It looked like your typical city row home backyard. Three walls and the back of the house. Brick patio laid when the place was built in the late 1800s. The walls were newer cinders with curved, hollow centers that allowed people to see through to the yard next door. The neighbors were hardly ever home.
He and his friend played paddle ball for the first time in the yard's tight space on a spring day. The ball flew over the north wall into the north neighbors' yard. Rather than walk through his own house and knock on their door and walk through their house to get the ball, he climbed over the wall.
When he landed on the other side, the air around him had color, a burning orange. He could hear a constant hum, like that of a large power generator vibrating. He felt it was perhaps ten degrees warmer than it had been on his side of the wall. He tried to look back into his own yard but the curved, hollow centers of the wall's cinders were filled with images of his own face – younger, older, much older.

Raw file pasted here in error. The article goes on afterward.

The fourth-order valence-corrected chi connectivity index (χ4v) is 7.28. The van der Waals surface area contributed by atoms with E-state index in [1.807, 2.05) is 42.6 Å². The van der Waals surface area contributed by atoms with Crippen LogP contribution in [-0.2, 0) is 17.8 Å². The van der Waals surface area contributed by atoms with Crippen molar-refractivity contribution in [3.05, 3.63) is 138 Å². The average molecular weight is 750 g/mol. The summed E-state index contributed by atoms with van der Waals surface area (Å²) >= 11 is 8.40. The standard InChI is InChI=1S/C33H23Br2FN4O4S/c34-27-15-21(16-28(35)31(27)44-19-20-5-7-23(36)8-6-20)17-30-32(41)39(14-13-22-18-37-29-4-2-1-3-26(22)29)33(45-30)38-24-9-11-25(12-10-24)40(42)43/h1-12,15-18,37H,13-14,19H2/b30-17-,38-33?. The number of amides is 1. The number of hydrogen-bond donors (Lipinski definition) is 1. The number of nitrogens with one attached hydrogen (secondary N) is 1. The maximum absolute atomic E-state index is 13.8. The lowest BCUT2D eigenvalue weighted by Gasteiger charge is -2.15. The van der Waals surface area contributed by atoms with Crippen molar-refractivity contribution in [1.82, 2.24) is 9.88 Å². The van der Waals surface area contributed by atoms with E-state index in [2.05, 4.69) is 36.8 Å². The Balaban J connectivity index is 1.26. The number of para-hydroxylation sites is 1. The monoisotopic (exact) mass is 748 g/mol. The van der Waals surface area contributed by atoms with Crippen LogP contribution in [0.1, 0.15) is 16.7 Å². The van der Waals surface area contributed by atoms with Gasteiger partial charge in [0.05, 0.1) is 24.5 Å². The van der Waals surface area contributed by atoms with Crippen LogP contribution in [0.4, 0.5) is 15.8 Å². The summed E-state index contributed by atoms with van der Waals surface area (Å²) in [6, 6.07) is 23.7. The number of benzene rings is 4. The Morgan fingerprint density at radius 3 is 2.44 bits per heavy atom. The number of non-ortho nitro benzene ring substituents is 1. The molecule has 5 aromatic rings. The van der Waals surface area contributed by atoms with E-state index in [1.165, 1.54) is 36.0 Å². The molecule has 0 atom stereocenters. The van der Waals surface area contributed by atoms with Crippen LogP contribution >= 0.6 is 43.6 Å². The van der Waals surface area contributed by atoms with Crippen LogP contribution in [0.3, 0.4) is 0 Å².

Above the wall was nothing but that burning orange. He felt himself slipping into a trance, paralyzed with intrigue and fear. It occurred to him to get out of there immediately, and he decided to reverse the path by which he came and climb back over the wall. When he landed on brick and saw his paddle ball partner, he knew he'd returned safely.
"Did you get the ball?" his friend asked.
"Ball?" He remembered. "No."
His friend frowned. "You okay?"
"Whether I can trust my senses."